, Volume 28, Issue 1, pp 145–168 | Cite as

Deep-water stromatolites andFrutexites Maslov from the early and Middle Jurassic of S-Germany and Austria

  • Florian Böhm
  • Thomas C. Brachert


Despite extensive discussions during the last 20 years stromatolites are still used by many geologists as unequivocal indicators of very shallow-water conditions. We investigated four stratigraphic units from the Lower and Middle Jurassic of southern Germany (Posidonien-Schiefer, Amaltheen-Ton) and of the Northern Calcareous Alps (Adneter Kalk, Klauskalk), which were formerly interpreted as shallow marine sediments by some authors due to the occurrence of stromatolites. Our interpretations of the macro-, micro- and ultrafacies of these sediments are not compatible with shallow-water settings. We therefore propose a deep-marine, aphotic origin of these stromatolites.

Former interpretations of the Posidonien-Schiefer as a shallow-water deposit are mainly based on the occurrence of stromatolites. We favour the model of a temporarily stagnant, deep, aphotic basin for these planktonrich sediments. Particles resembling ooids, but lying within mudstones cannot be taken as evidence for shallow agitated water. They either formed within the mud or are allochthonous.

The deep-water setting of the red limestone of the Alpine Early and Middle Jurassic is indicated by a lack of platform-typical components like coated grains and phototrophic benthos and by shells of plankton and nekton forming a major part of the sediment. Stromatolites occur on the steep slope of a drowned Rhaetian reef with an estimated relief of 50–100 m and immediately below and within radiolarian limestones, deposited below the aragonite compensation depth (ACD).

The aphotic stromatolites show some morphological differences to their shallow water counterparts. In all of our sections they occurred during intervals of reduced sedimentation. They form only thin horizons and probably grew very slowly. Mineralizations by Fe−Mn oxides and phosphate are very common. The presence of a microbial film is evident from binding of sedimentary particles, but the nature of the microbes is not known. Growth habits within the very distinct environments of red limestone and black shales show some common features, but also clear differences.

The microproblematicumFrutexites Maslov is a very common component in deep-water stromatolites, but may also itself form small crusts or dendrolites. It occurs in two different forms. Opaque, slender forms with indistinct outlines probably grew within the weakly lithified sediment. Thicker, transparent forms with well defined outlines are found in cavities and probably also grew on the seafloor. Well preserved specimens display an internal fabric of radially arranged fibres of Fe−Mn oxides and calcite. It is suggested that calcite or aragonite were one original mineralogy ofFrutexites, which was later replaced by Fe−Mn oxides or phosphate.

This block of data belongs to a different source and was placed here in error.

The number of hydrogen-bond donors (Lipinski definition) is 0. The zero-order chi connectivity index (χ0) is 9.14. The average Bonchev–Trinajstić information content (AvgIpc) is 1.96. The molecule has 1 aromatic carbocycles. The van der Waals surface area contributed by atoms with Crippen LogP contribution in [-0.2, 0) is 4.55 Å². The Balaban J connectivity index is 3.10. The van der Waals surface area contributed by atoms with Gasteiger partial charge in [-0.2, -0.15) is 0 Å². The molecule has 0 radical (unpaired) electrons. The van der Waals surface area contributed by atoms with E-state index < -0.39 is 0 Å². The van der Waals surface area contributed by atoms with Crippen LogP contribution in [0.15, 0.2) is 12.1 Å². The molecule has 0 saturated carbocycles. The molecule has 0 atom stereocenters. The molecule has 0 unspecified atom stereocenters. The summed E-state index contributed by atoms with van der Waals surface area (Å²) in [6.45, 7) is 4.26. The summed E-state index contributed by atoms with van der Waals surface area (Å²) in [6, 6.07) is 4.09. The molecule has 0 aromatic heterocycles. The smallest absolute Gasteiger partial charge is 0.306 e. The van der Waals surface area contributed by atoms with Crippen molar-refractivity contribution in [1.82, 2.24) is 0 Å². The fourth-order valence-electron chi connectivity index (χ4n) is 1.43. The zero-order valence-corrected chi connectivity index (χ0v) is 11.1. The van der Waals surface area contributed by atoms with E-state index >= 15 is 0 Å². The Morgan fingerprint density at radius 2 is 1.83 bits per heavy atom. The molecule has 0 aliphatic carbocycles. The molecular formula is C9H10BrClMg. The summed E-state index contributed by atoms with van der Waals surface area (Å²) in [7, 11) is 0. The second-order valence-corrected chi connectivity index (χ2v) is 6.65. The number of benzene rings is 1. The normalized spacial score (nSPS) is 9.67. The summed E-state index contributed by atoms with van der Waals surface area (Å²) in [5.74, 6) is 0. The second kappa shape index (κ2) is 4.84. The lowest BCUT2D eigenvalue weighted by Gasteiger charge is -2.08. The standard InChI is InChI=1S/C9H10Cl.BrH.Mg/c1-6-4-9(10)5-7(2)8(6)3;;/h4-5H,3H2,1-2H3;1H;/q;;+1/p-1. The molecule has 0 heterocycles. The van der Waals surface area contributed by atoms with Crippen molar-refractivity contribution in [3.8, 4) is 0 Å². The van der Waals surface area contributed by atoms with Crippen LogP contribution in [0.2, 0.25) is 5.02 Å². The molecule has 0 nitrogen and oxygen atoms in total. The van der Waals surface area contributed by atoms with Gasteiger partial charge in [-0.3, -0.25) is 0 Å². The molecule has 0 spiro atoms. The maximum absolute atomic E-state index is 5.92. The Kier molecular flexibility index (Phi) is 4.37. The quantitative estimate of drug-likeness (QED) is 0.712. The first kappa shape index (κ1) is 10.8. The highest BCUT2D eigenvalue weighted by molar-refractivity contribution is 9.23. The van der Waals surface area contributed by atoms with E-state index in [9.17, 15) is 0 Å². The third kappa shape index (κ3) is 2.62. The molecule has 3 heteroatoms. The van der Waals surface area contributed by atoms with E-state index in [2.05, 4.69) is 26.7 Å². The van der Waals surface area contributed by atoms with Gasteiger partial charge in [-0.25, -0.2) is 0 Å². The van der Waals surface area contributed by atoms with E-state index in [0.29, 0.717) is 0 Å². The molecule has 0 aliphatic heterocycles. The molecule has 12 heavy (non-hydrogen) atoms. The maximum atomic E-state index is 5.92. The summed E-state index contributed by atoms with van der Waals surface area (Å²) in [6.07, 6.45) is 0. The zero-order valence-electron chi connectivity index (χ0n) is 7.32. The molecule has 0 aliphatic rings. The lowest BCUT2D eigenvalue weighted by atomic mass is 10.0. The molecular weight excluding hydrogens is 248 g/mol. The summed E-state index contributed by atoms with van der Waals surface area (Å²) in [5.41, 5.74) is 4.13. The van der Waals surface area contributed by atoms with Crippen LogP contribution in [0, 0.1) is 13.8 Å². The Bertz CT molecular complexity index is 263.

It is not certain whetherFrutexites is an organic, biomineralized structure or an inorganic mineralization, but the variable mineralogy and growth forms in different environments point to an organic origin. But even if organic, the occurrence in cryptic habitats and negative phototactic growth-directions make it clear thatFrutexites was not phototrophic.


Deep-water stromatolites Frutexites Depositional Environment Condensation Red Limestone Black Marl Ferromanganese Crust Phosphate Franconia Alps Jurassic 


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Copyright information

© Institut für Palaentologie, Universitat Erlangen 1993

Authors and Affiliations

  • Florian Böhm
    • 1
  • Thomas C. Brachert
    • 2
  1. 1.Institut für PaläontologieUniversität ErlangenErlangen
  2. 2.Institut für Geowissenschaften-PaläontologieUniversität MainzMainz

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